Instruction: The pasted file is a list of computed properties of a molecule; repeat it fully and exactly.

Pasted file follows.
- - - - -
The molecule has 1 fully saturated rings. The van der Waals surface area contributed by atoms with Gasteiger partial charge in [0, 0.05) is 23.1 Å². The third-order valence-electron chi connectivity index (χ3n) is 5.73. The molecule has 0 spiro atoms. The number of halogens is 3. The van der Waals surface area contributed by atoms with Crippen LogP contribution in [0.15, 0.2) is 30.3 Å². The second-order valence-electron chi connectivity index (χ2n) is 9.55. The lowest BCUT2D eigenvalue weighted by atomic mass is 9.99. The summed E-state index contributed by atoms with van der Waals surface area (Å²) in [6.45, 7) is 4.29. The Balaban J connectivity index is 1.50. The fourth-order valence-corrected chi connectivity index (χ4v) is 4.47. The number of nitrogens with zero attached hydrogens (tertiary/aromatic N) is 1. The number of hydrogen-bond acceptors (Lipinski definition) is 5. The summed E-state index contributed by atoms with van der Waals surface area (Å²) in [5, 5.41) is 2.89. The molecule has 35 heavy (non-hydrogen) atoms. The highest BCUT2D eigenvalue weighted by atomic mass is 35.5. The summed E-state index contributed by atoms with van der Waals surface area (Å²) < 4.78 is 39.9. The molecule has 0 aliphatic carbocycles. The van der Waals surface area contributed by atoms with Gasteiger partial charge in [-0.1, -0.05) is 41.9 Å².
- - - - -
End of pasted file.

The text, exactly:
The molecule has 1 fully saturated rings. The van der Waals surface area contributed by atoms with Gasteiger partial charge in [0, 0.05) is 23.1 Å². The third-order valence-electron chi connectivity index (χ3n) is 5.73. The molecule has 0 spiro atoms. The number of halogens is 3. The van der Waals surface area contributed by atoms with Crippen LogP contribution in [0.15, 0.2) is 30.3 Å². The second-order valence-electron chi connectivity index (χ2n) is 9.55. The lowest BCUT2D eigenvalue weighted by atomic mass is 9.99. The summed E-state index contributed by atoms with van der Waals surface area (Å²) in [6.45, 7) is 4.29. The Balaban J connectivity index is 1.50. The fourth-order valence-corrected chi connectivity index (χ4v) is 4.47. The number of nitrogens with zero attached hydrogens (tertiary/aromatic N) is 1. The number of hydrogen-bond acceptors (Lipinski definition) is 5. The summed E-state index contributed by atoms with van der Waals surface area (Å²) in [5, 5.41) is 2.89. The molecule has 35 heavy (non-hydrogen) atoms. The highest BCUT2D eigenvalue weighted by atomic mass is 35.5. The summed E-state index contributed by atoms with van der Waals surface area (Å²) < 4.78 is 39.9. The molecule has 0 aliphatic carbocycles. The van der Waals surface area contributed by atoms with Gasteiger partial charge in [-0.1, -0.05) is 41.9 Å².